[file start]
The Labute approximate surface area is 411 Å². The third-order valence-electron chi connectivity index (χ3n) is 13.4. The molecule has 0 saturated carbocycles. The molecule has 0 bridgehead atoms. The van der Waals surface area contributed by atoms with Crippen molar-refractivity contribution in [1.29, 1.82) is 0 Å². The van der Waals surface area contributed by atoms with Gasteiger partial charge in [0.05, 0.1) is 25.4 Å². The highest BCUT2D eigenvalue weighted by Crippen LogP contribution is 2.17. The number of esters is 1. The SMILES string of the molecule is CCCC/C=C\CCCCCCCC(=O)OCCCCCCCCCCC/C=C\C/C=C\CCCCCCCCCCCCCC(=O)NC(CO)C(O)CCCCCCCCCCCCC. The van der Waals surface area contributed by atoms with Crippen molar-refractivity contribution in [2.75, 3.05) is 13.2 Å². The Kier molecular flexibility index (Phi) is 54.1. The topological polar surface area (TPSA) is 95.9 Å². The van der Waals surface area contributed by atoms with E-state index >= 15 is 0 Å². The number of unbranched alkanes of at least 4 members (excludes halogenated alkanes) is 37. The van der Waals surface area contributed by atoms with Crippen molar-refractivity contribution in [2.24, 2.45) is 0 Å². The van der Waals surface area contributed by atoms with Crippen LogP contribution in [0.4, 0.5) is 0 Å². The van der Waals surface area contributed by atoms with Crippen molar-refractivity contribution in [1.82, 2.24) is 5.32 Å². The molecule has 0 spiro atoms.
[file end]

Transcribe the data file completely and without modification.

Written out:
The Labute approximate surface area is 411 Å². The third-order valence-electron chi connectivity index (χ3n) is 13.4. The molecule has 0 saturated carbocycles. The molecule has 0 bridgehead atoms. The van der Waals surface area contributed by atoms with Crippen molar-refractivity contribution in [1.29, 1.82) is 0 Å². The van der Waals surface area contributed by atoms with Gasteiger partial charge in [0.05, 0.1) is 25.4 Å². The highest BCUT2D eigenvalue weighted by Crippen LogP contribution is 2.17. The number of esters is 1. The SMILES string of the molecule is CCCC/C=C\CCCCCCCC(=O)OCCCCCCCCCCC/C=C\C/C=C\CCCCCCCCCCCCCC(=O)NC(CO)C(O)CCCCCCCCCCCCC. The van der Waals surface area contributed by atoms with Crippen molar-refractivity contribution in [2.75, 3.05) is 13.2 Å². The Kier molecular flexibility index (Phi) is 54.1. The topological polar surface area (TPSA) is 95.9 Å². The van der Waals surface area contributed by atoms with E-state index >= 15 is 0 Å². The number of unbranched alkanes of at least 4 members (excludes halogenated alkanes) is 37. The van der Waals surface area contributed by atoms with Crippen molar-refractivity contribution in [2.24, 2.45) is 0 Å². The van der Waals surface area contributed by atoms with Crippen LogP contribution in [0.4, 0.5) is 0 Å². The van der Waals surface area contributed by atoms with Crippen molar-refractivity contribution in [1.82, 2.24) is 5.32 Å². The molecule has 0 spiro atoms.